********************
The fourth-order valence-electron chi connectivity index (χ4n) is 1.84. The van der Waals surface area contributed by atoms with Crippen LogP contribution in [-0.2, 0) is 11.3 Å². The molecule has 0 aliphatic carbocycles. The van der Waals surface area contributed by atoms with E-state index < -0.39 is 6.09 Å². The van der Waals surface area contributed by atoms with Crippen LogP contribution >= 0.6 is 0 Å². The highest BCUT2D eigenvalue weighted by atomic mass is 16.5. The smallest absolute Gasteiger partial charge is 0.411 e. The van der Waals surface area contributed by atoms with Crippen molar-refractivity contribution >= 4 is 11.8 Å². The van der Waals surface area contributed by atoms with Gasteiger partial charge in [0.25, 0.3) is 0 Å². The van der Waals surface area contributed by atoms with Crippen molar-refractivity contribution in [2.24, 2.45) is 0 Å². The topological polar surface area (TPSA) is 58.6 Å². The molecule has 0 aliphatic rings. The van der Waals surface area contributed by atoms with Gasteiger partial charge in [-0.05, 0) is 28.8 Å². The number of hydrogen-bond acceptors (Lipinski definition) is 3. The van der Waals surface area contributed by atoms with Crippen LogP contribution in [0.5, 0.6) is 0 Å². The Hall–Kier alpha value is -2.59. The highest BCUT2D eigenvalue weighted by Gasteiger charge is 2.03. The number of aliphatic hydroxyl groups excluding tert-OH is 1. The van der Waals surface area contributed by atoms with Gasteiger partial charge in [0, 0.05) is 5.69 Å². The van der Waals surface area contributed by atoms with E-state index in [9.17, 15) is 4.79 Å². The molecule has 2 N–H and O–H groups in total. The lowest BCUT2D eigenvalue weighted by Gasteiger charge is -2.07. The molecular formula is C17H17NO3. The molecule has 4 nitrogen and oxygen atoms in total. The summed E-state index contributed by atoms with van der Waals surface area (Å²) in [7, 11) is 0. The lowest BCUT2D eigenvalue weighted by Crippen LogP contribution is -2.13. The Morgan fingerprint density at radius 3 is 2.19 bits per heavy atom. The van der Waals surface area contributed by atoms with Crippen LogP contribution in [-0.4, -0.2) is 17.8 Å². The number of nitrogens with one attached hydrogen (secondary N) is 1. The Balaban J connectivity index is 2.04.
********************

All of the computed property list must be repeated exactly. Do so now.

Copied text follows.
The fourth-order valence-electron chi connectivity index (χ4n) is 1.84. The van der Waals surface area contributed by atoms with Crippen LogP contribution in [-0.2, 0) is 11.3 Å². The molecule has 0 aliphatic carbocycles. The van der Waals surface area contributed by atoms with E-state index < -0.39 is 6.09 Å². The van der Waals surface area contributed by atoms with Crippen LogP contribution >= 0.6 is 0 Å². The highest BCUT2D eigenvalue weighted by atomic mass is 16.5. The smallest absolute Gasteiger partial charge is 0.411 e. The van der Waals surface area contributed by atoms with Crippen molar-refractivity contribution >= 4 is 11.8 Å². The van der Waals surface area contributed by atoms with Gasteiger partial charge in [0.25, 0.3) is 0 Å². The van der Waals surface area contributed by atoms with Crippen molar-refractivity contribution in [2.24, 2.45) is 0 Å². The topological polar surface area (TPSA) is 58.6 Å². The molecule has 0 aliphatic rings. The van der Waals surface area contributed by atoms with Gasteiger partial charge in [-0.05, 0) is 28.8 Å². The number of hydrogen-bond acceptors (Lipinski definition) is 3. The van der Waals surface area contributed by atoms with Crippen LogP contribution in [0.5, 0.6) is 0 Å². The Hall–Kier alpha value is -2.59. The highest BCUT2D eigenvalue weighted by Gasteiger charge is 2.03. The number of aliphatic hydroxyl groups excluding tert-OH is 1. The van der Waals surface area contributed by atoms with Gasteiger partial charge in [0, 0.05) is 5.69 Å². The van der Waals surface area contributed by atoms with E-state index in [9.17, 15) is 4.79 Å². The molecule has 2 N–H and O–H groups in total. The lowest BCUT2D eigenvalue weighted by Gasteiger charge is -2.07. The molecular formula is C17H17NO3. The molecule has 4 nitrogen and oxygen atoms in total. The summed E-state index contributed by atoms with van der Waals surface area (Å²) in [7, 11) is 0. The lowest BCUT2D eigenvalue weighted by Crippen LogP contribution is -2.13. The Morgan fingerprint density at radius 3 is 2.19 bits per heavy atom. The van der Waals surface area contributed by atoms with Crippen LogP contribution in [-0.4, -0.2) is 17.8 Å². The number of nitrogens with one attached hydrogen (secondary N) is 1. The Balaban J connectivity index is 2.04.